This is part of the full text of the medical memoir "Cancer Patient" written by Hugh Cook. The full text has been published online on a free-to-read-online basis. This autobiographical non-fiction account deals with the author's initial health problems, diagnosis, and treatment with chemotherapy and radiation therapy.
The complete text of "Cancer Patient" is here on this web site but is also available for purchase from amazon.com as a proper printed paperback book. The full text may also be purchased as a download (a PDF file) from lulu.com for US $5. Go to lulu.com/hughcook
For a chapter-by-chapter breakdown of what's in the book (in its online version, in the PDF version and in the paperback version), see:-
Table of Contents
CANCER PATIENT is a medical memoir which deals with the author's autobiographical experiences which involve, amongst other things, chemotherapy, radiation therapy, a brain biopsy, a lumbar puncture (and then some more lumbar punctures), treatment with Ara-C, treatment with vincristine, treatment with methotrexate, treatment with radiation from a linear accelerator, and a vitrectomy (an operation to remove the jelly from an eye). This is a non-fiction account but it does contain a couple of fictional stories, clearly identified as such, and it also includes some poetry.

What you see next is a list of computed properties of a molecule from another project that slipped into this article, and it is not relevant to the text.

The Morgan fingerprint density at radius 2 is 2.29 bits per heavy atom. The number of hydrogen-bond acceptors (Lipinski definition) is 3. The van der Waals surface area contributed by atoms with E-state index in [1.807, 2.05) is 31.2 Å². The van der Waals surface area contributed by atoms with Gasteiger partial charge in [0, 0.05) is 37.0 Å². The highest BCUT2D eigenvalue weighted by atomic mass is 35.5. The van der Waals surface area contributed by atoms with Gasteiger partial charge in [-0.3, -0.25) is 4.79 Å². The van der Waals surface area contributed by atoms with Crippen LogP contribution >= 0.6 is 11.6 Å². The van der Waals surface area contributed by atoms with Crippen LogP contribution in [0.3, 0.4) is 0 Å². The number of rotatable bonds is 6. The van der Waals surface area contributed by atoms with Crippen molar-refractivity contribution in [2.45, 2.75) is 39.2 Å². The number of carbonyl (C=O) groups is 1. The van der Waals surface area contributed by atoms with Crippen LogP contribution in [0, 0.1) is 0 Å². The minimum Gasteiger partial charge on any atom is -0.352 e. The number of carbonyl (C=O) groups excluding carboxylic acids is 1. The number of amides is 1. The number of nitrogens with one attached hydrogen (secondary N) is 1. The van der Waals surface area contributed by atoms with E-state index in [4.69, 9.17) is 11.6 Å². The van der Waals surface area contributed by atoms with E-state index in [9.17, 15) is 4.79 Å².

Following brain surgery, the author continues to recover steadily. This chapter includes a series of mundane snapshots of hospital life, with nothing dramatic happening. After this siege of the unexciting, the author undergoes a CT scan, his second CT scan with injected iodine. Finally, his stay in hospital comes to an end. He is free to go.